- Podcasts in Family
- Stations in Family
Episode 25: Rosco's Runners
Earlier this year, Human Race asked listeners to send in stories about their run clubs. We got inspiring, motivating, and touching stories from all over the country—exactly what we were hoping for. But then we got a story so unexpected, so charming, so zany, that we couldn’t possibly pass it up. This week, Human Race goes to Colorado Springs to run with donkeys. That’s right. Donkeys. And what we found there wasn’t just a novelty club. When “you teach someone else not only how to [run with donkeys] but why to do it,” says Shaw, “That forms a more unique bond between people.” Rosco’s Runners is a club that’s had a powerful effect on the local community—as well as the people who run it. Rosco’s Runners Videos: .
Episode 24: What would it take?
On January 1st, 1997, Karen Queally decided that running every day was something she could do for herself. She had recently given birth to twin girls and she had another daughter, just a few years older. She’d run three miles or 45 minutes, whatever came first. And every January, she’d decide whether she’d like to renew the commitment. That was more than 20 years ago. Karen has kept her streak alive every day since. Now, she knew running every day would be difficult. She expected early flights and injury and illness. However, she didn’t expect just how much she would have to go through to keep going. And how maintaining control over her running would hold her together while her health and her home life deteriorated. During this daily running practice, Queally saw her dreams expand. Karen is 163 marathons deep with 7490 days of running in a row. She has no plans to stop any time soon. This episode of Human Race is brought to you by
Episode 23: Don’t Call it a Comeback
Elite runner Brandon Hudgins had the storybook ending to a remarkable comeback at the 2016 Olympic Track Trials. Over eight years, he fought three relapses of a rare form of the autoimmune disease vasculitis to qualify in the 1,500 meters. When the disease strikes, it attacks the very organs needed to run fast—the blood vessels that transport oxygen to muscles. In a matter of weeks during a relapse, he can go from being able to run a mile in under four minutes, to barely being able to plod through one in 15. He’s suffered depression and anxiety because of his health, maxed out credit cards, and had to quit his job because he is too sick to work. But in spite of these biological, mental, and financial obstacles, in front of his parents, friends, coach, and 20,000 spectators on a sopping, rainy Hayward field in Eugene, Oregon, he placed ninth in a semi-final heat—the highlight of his professional career. This week, we explore what happened after that storybook comeback in 2016. Brandon wants to run faster, to chase his dream of being a top-level elite runner. But he has body that steals his talent just when things are going his way. This episode of The Runner's World Show is brought to you by Brooks. Sign up for the Brooks Big Endorsement and become a sponsored athlete at Credits: Host: Rachel Swaby Producers: Kit Fox, Rachel Swaby Feedback by: Christine Fennessy, Brian Dalek, Sylvia Ryerson Theme Music: Danny Cocke Human Race is a proud part of Panoply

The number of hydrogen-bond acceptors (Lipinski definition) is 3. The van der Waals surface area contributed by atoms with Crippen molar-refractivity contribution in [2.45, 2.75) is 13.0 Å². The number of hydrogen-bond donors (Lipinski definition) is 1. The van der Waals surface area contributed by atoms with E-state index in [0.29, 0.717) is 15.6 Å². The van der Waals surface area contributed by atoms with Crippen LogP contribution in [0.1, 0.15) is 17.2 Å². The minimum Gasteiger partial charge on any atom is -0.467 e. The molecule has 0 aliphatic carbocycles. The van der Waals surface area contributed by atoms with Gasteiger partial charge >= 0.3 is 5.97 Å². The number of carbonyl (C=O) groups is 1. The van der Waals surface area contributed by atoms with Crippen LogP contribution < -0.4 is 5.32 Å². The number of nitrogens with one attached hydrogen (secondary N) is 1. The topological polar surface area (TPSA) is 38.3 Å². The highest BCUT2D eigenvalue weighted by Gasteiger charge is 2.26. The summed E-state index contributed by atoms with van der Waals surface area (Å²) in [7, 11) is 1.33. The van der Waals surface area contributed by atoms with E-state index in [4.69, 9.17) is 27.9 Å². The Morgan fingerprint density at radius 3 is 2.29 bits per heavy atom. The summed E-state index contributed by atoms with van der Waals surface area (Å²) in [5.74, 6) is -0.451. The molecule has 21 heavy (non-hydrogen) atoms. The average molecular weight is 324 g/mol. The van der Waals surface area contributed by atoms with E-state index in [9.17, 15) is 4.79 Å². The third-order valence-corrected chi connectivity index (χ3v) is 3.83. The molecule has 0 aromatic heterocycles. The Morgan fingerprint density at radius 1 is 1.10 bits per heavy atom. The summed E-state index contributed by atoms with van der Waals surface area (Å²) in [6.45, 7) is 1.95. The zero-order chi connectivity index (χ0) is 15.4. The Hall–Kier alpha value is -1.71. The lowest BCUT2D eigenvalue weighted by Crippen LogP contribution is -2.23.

Episode 22: Skid Row Marathon
When Judge Craig Mitchell visited the Midnight Mission homeless shelter on Skid Row in Los Angeles in 2012, the organization’s president asked him if he could think of any way to contribute. Judge Mitchell was an avid runner, and he worked nearby. So he offered to start a run club for guys in the shelter. He hoped to get to know the people staying at the Mission better, maybe foster a sense of community. What he didn’t know was just how profoundly running would change their lives and his. The run club he started is the subject of a new documentary premiering at the LA Film Festival on Saturday, June 16th. Mark and Gabi Hayes made the film, and they’ve given Human Race exclusive access to the interviews they conducted over the course of the four years they followed the group. The group started on Skid Row, but its members did not finish there. Additional Reading: Skid Row Marathon at the Credits:Host: Rachel Swaby Producer: Rachel Swaby Reporting and documentary by Mark and Gabi Hayes. Feedback from: Christine Fennessy, Brian Dalek, and Sylvia Ryerson Founding editor in chief: David Willey This episode is brought to you by Brooks.
Episode 21: Twenty-Four Years
Run streakers people committed to running at least a mile every day. There are now Facebook groups filled with run streakers and a national organization. But before any of that, Brent Burmaster decided that he would run at least 5k, or 3.1 miles every day for the rest of his life. That was in 1993. More than 8,800 days later, Burmaster is still at it. But in the twenty-four years between then and now, his life took a dramatic turn. Burmaster had always been a heavy drinker, but his big nights out were mostly confined to the weekends. However, when his first marriage fell apart, he plunged into alcoholism, going to bars every night. Was running holding his life together or enabling his addiction? Keeping him healthy or keeping him trapped in another addiction? That’s our story this week. Additional Resources: .